• “Book-faith!" I heard Harrington say, laughing ; "why, as to that, I must needs acknowledge that the whole school of Deism, “rational' or 'spiritual,' have the least reason in the world to indulge in sneers at book-faith; for, upon my word, their faith has consisted in little else. Their systems are parchment religions, my friend, all of them ;-books, books, for ever, from Lord Herbert's time downwards, are all they have yet given to the world. They have ever been boastful and loud-tongued, but have done nothing ; there are no great social efforts, no organizations, no practical projects, whether successful or futile, to which they can point. The old book-faiths' which you venture to ridicule have been something at all events; and, in truth, I can find no other ‘faith' than what is somehow or other attached to a book,' which has been anything influential. The Vedas, the Koran, the Old Testament Scriptures-those of the New-over how many millions have these all reigned ! Whether their supremacy be right or wrong, their doctrine true or false, is another question ; but your faith, which has been book-faith and lip-service par excellence, has done nothing that I can discover. One after another of your infidel Reformers passes away, and leaves no trace behind, except a quantity of crumbling
book-faith. You have always been just on the eve of extinguishing supernatural fables, dogmas, and superstitions-and then regenerating the world ! Alas! the meanest superstition that crawls laughs at you, and, false as it may be, is still stronger than you."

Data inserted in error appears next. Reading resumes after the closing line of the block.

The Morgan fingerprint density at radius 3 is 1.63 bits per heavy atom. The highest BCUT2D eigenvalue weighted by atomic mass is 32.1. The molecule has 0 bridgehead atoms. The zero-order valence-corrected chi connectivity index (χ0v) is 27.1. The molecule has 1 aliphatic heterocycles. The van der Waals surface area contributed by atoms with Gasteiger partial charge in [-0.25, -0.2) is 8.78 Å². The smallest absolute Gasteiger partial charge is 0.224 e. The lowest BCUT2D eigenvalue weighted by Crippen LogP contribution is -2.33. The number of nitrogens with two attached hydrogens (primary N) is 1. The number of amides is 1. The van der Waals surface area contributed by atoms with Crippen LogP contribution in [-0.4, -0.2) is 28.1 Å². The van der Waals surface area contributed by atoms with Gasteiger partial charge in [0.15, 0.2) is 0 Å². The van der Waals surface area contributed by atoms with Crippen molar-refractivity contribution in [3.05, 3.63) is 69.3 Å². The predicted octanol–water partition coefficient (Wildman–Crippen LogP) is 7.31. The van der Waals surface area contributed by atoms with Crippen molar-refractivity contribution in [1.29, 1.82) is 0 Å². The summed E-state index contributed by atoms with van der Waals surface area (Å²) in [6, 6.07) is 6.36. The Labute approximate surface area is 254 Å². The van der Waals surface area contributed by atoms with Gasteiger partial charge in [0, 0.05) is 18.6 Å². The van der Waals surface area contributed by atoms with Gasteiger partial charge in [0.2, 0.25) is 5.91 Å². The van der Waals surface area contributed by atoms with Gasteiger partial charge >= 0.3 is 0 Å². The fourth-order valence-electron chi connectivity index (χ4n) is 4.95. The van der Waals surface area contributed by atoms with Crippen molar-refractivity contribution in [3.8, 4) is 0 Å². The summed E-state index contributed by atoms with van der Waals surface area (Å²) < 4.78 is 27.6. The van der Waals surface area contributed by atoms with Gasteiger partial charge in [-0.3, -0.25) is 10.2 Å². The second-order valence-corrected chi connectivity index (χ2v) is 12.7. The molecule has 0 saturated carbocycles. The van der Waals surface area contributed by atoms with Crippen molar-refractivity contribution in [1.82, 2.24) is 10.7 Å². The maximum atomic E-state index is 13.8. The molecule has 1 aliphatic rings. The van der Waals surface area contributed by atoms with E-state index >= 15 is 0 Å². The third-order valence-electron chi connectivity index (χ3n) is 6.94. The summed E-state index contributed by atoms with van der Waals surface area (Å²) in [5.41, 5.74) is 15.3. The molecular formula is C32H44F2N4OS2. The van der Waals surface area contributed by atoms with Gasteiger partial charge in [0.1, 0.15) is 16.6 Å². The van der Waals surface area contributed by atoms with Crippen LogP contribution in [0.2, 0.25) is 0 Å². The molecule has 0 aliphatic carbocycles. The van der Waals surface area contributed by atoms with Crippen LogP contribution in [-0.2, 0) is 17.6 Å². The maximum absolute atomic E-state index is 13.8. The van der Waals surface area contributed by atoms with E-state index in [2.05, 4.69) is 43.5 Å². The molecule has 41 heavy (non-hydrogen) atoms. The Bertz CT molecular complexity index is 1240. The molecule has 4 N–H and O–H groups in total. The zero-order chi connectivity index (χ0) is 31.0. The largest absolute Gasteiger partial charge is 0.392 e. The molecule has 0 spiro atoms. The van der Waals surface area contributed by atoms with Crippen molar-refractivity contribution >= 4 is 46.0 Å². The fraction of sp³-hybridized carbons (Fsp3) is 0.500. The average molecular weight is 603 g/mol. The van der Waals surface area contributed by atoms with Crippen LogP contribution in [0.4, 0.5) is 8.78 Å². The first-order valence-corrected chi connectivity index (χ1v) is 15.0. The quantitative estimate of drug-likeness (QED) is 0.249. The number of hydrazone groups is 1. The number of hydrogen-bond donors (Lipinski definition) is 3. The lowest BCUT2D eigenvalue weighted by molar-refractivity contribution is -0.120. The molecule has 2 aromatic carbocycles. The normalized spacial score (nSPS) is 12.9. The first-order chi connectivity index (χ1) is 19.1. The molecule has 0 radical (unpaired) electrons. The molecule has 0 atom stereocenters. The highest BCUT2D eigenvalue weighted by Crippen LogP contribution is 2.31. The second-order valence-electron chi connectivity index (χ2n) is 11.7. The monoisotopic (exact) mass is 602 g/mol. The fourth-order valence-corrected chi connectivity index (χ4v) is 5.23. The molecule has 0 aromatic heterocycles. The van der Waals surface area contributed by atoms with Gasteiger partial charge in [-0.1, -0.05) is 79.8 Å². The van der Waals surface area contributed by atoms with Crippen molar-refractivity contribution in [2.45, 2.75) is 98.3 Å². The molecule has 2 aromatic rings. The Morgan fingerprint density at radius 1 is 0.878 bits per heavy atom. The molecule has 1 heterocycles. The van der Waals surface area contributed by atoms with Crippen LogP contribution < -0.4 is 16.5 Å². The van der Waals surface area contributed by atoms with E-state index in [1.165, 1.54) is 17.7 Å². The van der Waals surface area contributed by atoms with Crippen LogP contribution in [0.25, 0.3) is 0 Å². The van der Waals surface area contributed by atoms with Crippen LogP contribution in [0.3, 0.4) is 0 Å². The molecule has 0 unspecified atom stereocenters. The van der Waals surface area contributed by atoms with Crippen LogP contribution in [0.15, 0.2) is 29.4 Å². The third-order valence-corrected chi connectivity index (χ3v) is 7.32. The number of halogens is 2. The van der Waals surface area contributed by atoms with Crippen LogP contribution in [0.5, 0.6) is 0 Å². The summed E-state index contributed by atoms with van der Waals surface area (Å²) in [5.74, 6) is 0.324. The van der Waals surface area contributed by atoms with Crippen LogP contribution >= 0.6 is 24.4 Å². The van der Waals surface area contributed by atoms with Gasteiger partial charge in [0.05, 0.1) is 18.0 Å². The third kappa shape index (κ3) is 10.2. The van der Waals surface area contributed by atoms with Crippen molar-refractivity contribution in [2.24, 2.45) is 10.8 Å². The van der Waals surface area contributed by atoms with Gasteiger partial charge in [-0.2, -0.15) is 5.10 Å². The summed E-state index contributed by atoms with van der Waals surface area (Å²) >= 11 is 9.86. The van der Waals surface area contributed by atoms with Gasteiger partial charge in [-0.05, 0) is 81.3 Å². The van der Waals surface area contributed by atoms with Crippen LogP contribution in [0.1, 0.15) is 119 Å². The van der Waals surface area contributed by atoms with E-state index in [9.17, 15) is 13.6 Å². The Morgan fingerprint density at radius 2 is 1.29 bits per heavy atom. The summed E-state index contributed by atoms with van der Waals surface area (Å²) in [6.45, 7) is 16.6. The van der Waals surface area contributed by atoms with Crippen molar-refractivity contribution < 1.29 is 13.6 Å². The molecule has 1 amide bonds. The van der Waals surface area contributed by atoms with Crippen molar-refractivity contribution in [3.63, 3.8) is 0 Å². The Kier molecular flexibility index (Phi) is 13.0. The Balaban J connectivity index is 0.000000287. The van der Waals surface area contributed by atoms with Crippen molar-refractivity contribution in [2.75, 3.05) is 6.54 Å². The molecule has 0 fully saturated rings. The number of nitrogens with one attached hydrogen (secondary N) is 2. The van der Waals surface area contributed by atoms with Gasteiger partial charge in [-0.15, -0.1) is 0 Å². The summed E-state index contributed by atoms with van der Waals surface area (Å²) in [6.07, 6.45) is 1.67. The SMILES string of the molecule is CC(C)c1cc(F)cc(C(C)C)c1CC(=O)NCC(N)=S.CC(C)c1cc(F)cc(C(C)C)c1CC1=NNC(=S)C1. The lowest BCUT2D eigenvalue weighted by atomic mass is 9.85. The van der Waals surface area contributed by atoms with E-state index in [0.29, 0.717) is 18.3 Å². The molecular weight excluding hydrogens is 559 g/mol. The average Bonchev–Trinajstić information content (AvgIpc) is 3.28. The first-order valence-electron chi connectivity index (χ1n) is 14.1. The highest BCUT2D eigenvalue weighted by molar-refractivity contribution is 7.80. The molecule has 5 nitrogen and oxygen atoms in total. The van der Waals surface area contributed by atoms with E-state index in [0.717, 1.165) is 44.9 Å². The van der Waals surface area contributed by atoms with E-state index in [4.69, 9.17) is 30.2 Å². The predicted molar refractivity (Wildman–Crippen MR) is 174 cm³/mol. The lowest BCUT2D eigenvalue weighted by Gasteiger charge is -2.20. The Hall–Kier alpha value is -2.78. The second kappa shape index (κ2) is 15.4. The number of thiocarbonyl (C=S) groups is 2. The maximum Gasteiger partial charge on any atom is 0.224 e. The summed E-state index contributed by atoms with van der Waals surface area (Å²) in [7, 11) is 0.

In a subsequent conversation, Harrington having stated some of the questions on which he desired certuinty, Fellowes gives him counsel to look inwards, that he may see, by the direct gaze of the “ spiritual faculty,” bright and clear, those great “ intuitions” of spiritual truth which no book can teach,' and further says, 'that Mr. Newman had satisfactorily proved to him that a book-revelation of moral and spiritual truth is impossible' - which led to the following dialogue, in which it is distinctly proved that “That may be possible with man, which is impossible with God!'
(“Pray permit me to ask,” said Harrington, " did you always believe that a book-revelation was impossible :"
““ How can you ask the question ?-you know that I was brought up, like yourself, in the reception of the Bible as the only and infallible revelation of God to mankind.” "" To what do you owe your emancipation from this grievous and universal
" error, which still infects, in this or some other shape, the myriads of the human
““I think principally to the work of Mr. Newman on the Soul,' and his • Phases of Faith.'
• “ These have been to you, then, at least, a human book-revelation, that a divine book-revelation is impossible; a truth which I acknowledge you could not have received by divine book-revelation, without a contradiction. You ought, indeed, to think very highly of Mr. Newman. It is well, when God cannot do a thing, that man can ; though I confess, considering the very wide prevalence of this pernicious error, it would have been better, had it been possible, that a man should have had a divine book-revelation to tell him that a divine book-revelation was impossible. Great as is my admiration of Mr. Newman, I should, myself, have preferred having God's word for it. However, let us lay it down as an axiom, that a human book-revelation showing that a divine book revelation is impossible,' is not impossible ; and really, considering the almost universal error of man on this subject -now happily exploded-the book-revelation which convinces man of this great truth ought to be reverenced as of the highest value ; it is such